The army said it was securing government offices and patrolling the capital's streets, after a night of unrest which included a military takeover of the state broadcaster.
The action triggered speculation of a coup, but the military's supporters praised it as a "bloodless correction".
Read our rolling coverage of Wednesday's events, as they happened, below:
"We wish to make it abundantly clear that this is not a military takeover," Zimbabwe Major General SB Moyo, Chief of Staff Logistics, said on television.
"We are only targeting criminals around [Mr Mugabe] who are committing crimes that are causing social and economic suffering in the country in order to bring them to justice.
"As soon as we have accomplished our mission, we expect that the situation will return to normalcy."
Neither Mr Mugabe nor his wife Grace, who has been vying to succeed her husband as president, have been seen or heard from.
At least three explosions were heard in the capital, Harare, overnight, and military vehicles were seen in the streets.
The army has been praised by the nation's war veterans for carrying out "a bloodless correction of gross abuse of power."
The military will return Zimbabwe to "genuine democracy" and make the country a "modern model nation," Chris Mutsvangwa, chairman of the war veterans' association, told the Associated Press.
The US Embassy closed to the public on Wednesday and encouraged citizens to shelter in place, citing "the ongoing political uncertainty through the night."
The British Embassy issued a similar warning, citing "reports of unusual military activity."
Good morning, welcome to The Independent's live blog on the latest updates from Zimbabwe.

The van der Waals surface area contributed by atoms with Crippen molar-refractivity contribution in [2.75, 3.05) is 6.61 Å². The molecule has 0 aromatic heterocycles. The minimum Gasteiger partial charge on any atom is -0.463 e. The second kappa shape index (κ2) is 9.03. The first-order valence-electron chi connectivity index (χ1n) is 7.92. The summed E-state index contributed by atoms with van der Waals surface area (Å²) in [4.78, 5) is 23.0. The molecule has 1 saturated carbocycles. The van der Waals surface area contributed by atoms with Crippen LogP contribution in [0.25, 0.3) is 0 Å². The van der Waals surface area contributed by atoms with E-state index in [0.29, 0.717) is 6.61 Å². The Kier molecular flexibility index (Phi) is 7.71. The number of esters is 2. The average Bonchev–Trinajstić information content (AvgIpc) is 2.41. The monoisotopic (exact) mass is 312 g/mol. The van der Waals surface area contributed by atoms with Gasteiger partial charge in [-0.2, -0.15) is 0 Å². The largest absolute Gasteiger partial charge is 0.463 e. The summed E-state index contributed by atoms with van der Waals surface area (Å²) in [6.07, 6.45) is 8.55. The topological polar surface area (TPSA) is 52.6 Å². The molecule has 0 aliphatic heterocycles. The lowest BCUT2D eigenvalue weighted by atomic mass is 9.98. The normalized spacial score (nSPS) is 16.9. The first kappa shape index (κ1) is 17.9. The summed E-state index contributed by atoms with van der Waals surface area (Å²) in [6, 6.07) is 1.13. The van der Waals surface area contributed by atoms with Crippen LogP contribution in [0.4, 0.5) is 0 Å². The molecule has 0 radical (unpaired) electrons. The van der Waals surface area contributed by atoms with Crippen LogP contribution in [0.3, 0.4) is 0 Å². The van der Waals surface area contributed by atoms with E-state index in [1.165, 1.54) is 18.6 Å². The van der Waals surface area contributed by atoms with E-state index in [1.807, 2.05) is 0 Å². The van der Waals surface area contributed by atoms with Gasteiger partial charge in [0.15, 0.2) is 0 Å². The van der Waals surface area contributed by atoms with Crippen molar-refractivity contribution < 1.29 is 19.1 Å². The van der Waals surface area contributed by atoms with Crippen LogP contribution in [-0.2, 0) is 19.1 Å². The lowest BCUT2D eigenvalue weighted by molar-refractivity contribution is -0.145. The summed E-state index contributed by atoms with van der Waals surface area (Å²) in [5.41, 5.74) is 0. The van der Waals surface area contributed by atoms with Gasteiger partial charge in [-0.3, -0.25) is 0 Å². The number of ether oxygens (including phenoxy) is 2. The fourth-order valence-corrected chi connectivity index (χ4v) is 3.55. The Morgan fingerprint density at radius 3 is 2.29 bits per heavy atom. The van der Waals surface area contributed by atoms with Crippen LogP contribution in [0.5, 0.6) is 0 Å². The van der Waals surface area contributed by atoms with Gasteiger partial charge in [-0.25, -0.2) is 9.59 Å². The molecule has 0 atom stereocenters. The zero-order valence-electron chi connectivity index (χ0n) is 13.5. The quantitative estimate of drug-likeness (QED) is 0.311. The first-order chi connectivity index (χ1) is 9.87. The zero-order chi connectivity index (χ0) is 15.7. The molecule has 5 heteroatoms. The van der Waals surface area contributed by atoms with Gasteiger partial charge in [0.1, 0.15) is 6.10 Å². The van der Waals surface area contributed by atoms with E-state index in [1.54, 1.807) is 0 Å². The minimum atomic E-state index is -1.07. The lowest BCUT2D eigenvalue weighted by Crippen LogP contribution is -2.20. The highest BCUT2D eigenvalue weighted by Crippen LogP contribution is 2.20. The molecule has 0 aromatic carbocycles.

The military says it has seized power of the capital and has President Robert Mugabe and his wife in custody.
It said it is securing government offices and patrolling the capital's streets following a night of unrest.
In the wake of the military takeover, the national police has recalled all officers from leave.
All police on leave have been ordered to return to their posts immediately, a police official told The Associated Press.
British nationals warned to stay indoors as military assumes control of ZimbabweBritish nationals in Zimbabwe's capital Harare are being advised to stay indoors amid reports of “unusual military activity”. The Foreign and Commonwealth Office (FCO) issued the guidance in the early hours of Wednesday morning following political tensions in the African country.
China said on Zimbabwe military chief General Constantino Chiwenga's visit to the country last week was a normal military visit.
China is closely watching the situation in Zimbabwe and hopes the relevant parties can properly handle their internal affairs, foreign ministry spokesman Geng Shuang told a daily news briefing.
Zimbabwe's army: This isn't a coupZimbabwe's army has said it has President Robert Mugabe and his wife in custody and is securing government offices and patrolling the capital's streets following a night of unrest that included a military takeover of the state broadcaster. The night's action triggered speculation of a coup, but the military's supporters praised it as a “bloodless correction”.
South Africa's President, Jacob Zuma, has urged the government of Zimbabwe and the Zimbabwe Defence Force to resolve the situation amicably.
Speaking on behalf of the Southern African Development Community (SADC), Mr Zuma expressed concern about the situation in Zimbabwe.
He called for calm and restraint, and expressed the hope that developments in Zimbabwe don't lead to unconstitutional changes of government, which would be contrary to the conditions of both the SADC and African Union.
The SADC will closely monitor the situation, he added, and remains ready to assist to resolve the political impasse in Zimbabwe.
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